Dear Annie: I am a college freshman. My sister, “Katie,” is a sophomore in high school. I am on good terms with many of her friends. One, “Jessie,” is a bit wild.
In November, Jessie messaged me on Facebook.
She said she had transferred to a private school because the public school “wasn’t good for rebels.”
She told me she drank and attended crazy parties. She said she often does her homework “while hammered,” and that she was writing me during Spanish class.
When I came home for winter break, I mentioned the conversation to Katie.
She believes if I send this to Jessie’s parents, it will cause a huge rift between our families.
She thinks I should send it to Jessie’s school because they are the only ones who can effect any change.
Should I send this to her school? Wouldn’t they question my motives, especially since
I’ve waited so long to do anything? — Confused College Student
Dear Student: You have no idea whether Jessie is telling the truth or simply trying to shock you.
The message could even be a cry for help, in the hope that someone will care enough to be upset with her.
Her parents are already aware of her problems, and we doubt the school is oblivious.
On your next trip home, it would be a kindness to drop by and talk to Jessie’s parents.
Ask how she’s doing. If they think their daughter has shaped up, you should express your concern that this may not be so.
You also can suggest to Jessie that she talk to the school counselor.
But beyond that, we caution you to stay out of it.
Dear Annie: My fiance, “Steve,” has a rocky relationship with his sister, “Sara.” We live in New York and are planning to marry next year in Georgia. The problem is, Steve doesn’t want Sara to be a bridesmaid, because he thinks she will create drama, and he doesn’t want our day to be about her.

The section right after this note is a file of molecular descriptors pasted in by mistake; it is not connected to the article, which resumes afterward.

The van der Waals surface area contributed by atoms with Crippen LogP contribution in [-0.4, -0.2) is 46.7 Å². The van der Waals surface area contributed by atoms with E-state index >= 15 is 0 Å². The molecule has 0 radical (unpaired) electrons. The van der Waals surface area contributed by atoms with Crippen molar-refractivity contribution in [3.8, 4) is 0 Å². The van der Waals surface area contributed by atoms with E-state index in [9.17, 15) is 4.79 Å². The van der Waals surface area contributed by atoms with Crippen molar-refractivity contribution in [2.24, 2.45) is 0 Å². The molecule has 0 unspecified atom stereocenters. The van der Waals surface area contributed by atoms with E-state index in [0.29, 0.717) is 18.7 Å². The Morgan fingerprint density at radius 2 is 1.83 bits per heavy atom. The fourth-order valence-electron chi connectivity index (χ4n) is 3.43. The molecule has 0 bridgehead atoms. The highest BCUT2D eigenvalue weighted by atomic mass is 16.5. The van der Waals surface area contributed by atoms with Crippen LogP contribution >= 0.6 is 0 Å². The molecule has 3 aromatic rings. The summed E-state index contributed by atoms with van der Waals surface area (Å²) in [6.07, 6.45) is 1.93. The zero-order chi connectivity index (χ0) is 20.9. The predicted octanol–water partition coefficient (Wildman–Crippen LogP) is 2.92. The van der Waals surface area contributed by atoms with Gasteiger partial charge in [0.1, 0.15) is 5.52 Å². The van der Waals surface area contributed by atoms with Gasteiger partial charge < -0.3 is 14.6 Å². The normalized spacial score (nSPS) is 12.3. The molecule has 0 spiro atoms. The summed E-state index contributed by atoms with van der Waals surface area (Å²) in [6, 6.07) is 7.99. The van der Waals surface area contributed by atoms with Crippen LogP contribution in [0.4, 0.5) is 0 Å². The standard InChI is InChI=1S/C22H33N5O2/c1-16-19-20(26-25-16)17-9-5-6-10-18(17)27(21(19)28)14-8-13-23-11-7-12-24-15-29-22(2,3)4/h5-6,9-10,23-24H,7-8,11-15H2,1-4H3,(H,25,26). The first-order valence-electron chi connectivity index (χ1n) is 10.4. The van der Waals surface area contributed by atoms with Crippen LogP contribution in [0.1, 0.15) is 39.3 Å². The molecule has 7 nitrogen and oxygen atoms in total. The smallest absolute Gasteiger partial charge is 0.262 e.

But she is going to be my sister-in-law, and I’d like her to be one of my bridesmaids. I hope to build a close relationship with her in the future.
Since she will have to travel from New York to Georgia to attend the wedding anyway, I cannot imagine not asking her to be in the bridal party.
My sister and brother will be attendants, along with one of my cousins.
Steve has promised to abide by your advice. — New York
Dear New York: We think you should give Sara the opportunity to do the right thing. It could be a good way for her to make amends for past hurts and be closer to her brother.
Everyone deserves a second chance. If she becomes difficult or problematic while you are making wedding plans, it is OK to tell her you think she might prefer to attend the wedding as a guest.
Dear Annie: I’d like to tell “In Doubt” that if she has a gut feeling that her husband is having an affair, he probably is.
Had anyone asked who had the most perfect marriage, the answer would have been my husband and me.
After 40 years, I believed he was honest and sincere, but he began flirting with a younger woman in our neighbourhood.
When I asked him about little things that bothered me, he always assured me there was nothing going on.
When I finally discovered the truth, the affair had gone on for four years.
He’d taken this woman on vacation (supposedly a men’s fishing trip) and met up with her for sex in all sorts of places.
It was new and exciting to him.
So, if you have that gut feeling and there are worrisome signs, hire a detective.
You may not think he would lie, but men get so carried away and feel so young that they would say anything to be able to continue. — Been There
Annie’s Mailbox is written by Kathy Mitchell and Marcy Sugar, longtime editors of the Ann Landers column. Please email your questions to email@example.com, or write to: Annie’s Mailbox, c/o Creators Syndicate, 737 3rd Street, Hermosa Beach, CA 90254.